Grand daughter of an indentured labour immigrant from Bhelupur, Buxar in Bihar which I had the luck and privilege to visit in February this year, Kamla Persad-Bissessar is a very successful university professor, jurist and politician.
What better illustration of the success of the Pravasi woman than this high distinction at the highest pinnacle of a country’s destiny? Mrs Kamla Persad-Bissessar is not only the first woman Prime Minister of Trinidad and Tobago, but the first woman Prime Minister of the Indian Diaspora.
Her remarks are pertinent: “The linkage between our (two) countries, forged through the experience of indentureship and maintained through a vibrant diasporic community are on the cusp of a significant renewal.”
Here in Mauritius, what do we expect for women of the diaspora from this Sixth Regional PBD? Under the joint bilateral agreements, provision for training in technical skills under the ITEC scheme is available. More women can be trained in leadership and advocacy training skills and capacity building under this scheme. Capacity building of women NGOs, mentors and individuals supporting project implementation such as the women centres of the government, the SMEs or the socio-cultural dynamic groups of Geet Gawai or Geetharines women needs be looked into. These village groups can be further empowered and equipped to professionalize their performance and artisanal crafts and have exchange programmes with similar gramin groups in Bihar and the Bhojpuri speaking belts.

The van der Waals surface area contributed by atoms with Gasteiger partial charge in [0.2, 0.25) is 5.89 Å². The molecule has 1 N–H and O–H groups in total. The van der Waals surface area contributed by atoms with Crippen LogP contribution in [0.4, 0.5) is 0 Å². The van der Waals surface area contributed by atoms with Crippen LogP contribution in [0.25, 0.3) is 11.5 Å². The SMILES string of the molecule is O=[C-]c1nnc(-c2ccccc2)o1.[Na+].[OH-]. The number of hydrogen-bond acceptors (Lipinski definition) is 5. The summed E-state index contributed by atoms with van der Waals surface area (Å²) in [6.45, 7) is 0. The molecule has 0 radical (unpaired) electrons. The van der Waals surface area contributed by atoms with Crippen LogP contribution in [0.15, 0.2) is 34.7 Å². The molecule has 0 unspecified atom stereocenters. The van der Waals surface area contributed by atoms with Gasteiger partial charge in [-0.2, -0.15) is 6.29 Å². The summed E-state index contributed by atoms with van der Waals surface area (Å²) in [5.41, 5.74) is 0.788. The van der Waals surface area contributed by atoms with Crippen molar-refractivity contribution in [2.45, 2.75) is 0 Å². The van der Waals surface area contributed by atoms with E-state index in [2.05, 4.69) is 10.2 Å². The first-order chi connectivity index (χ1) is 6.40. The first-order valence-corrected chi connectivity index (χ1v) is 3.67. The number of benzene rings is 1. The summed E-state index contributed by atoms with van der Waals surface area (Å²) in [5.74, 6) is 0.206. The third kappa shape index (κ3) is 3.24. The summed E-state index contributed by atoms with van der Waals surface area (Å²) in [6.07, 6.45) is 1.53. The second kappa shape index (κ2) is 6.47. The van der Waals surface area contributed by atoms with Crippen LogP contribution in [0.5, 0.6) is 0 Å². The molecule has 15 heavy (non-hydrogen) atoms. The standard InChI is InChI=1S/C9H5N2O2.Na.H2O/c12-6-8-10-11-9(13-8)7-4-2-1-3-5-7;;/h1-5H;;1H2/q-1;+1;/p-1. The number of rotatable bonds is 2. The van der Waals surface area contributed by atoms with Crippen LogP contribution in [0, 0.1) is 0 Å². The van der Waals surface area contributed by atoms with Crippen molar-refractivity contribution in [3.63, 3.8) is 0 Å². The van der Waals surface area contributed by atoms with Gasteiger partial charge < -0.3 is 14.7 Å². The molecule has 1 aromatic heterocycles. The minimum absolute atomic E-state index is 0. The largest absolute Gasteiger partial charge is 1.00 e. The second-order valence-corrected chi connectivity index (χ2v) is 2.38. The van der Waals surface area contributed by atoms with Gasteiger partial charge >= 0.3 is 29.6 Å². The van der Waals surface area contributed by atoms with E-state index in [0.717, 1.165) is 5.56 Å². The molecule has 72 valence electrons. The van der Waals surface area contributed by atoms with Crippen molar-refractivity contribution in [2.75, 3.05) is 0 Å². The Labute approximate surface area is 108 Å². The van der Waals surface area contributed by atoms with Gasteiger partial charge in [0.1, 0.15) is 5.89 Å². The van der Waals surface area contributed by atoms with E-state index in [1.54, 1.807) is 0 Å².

On the other hand, Indian women have made rapid strides as CEOs of successful business houses in India and the Indian diaspora. Their expertise could be shared with up and coming women entrepreneurs in Mauritius and Africa in a South-South dialogue framework. They could bond with business women in Mauritius as equal/strategic partners in joint ventures and share knowledge, experiences and skills. A Council of Diaspora Women Entrepreneurs could be envisaged.
More exchange programmes in volunteerism, youth training and involvement in poverty alleviating schemes can also be envisaged. I know of several Mauritian girls and young women working with NGOs in this field in India.
I have in mind such successful programmes as SEWA project already in operation in Andhra Pradesh, Kerala and Gujerat; others such as the SHG (Self Help Group) and Micro Finance Institutions could be valuable in grassroots projects.
The voyage of the Pravasi woman was long, enduring, full of hurdles when she left the shores of Mother India for an unknown destiny. But today, the Pravasi woman of Mauritius and indeed the whole of the diaspora, asserts herself in all her rights and swabhiman. On the other hand, she has never broken with her age-old tradition, cultural affinities and roots which she carried and nurtured all through this journey. She has helped to maintain language and identity, while at the same time asserting her capabilities fully in the globalised world. She has learnt to manage home, work, culture and modernity.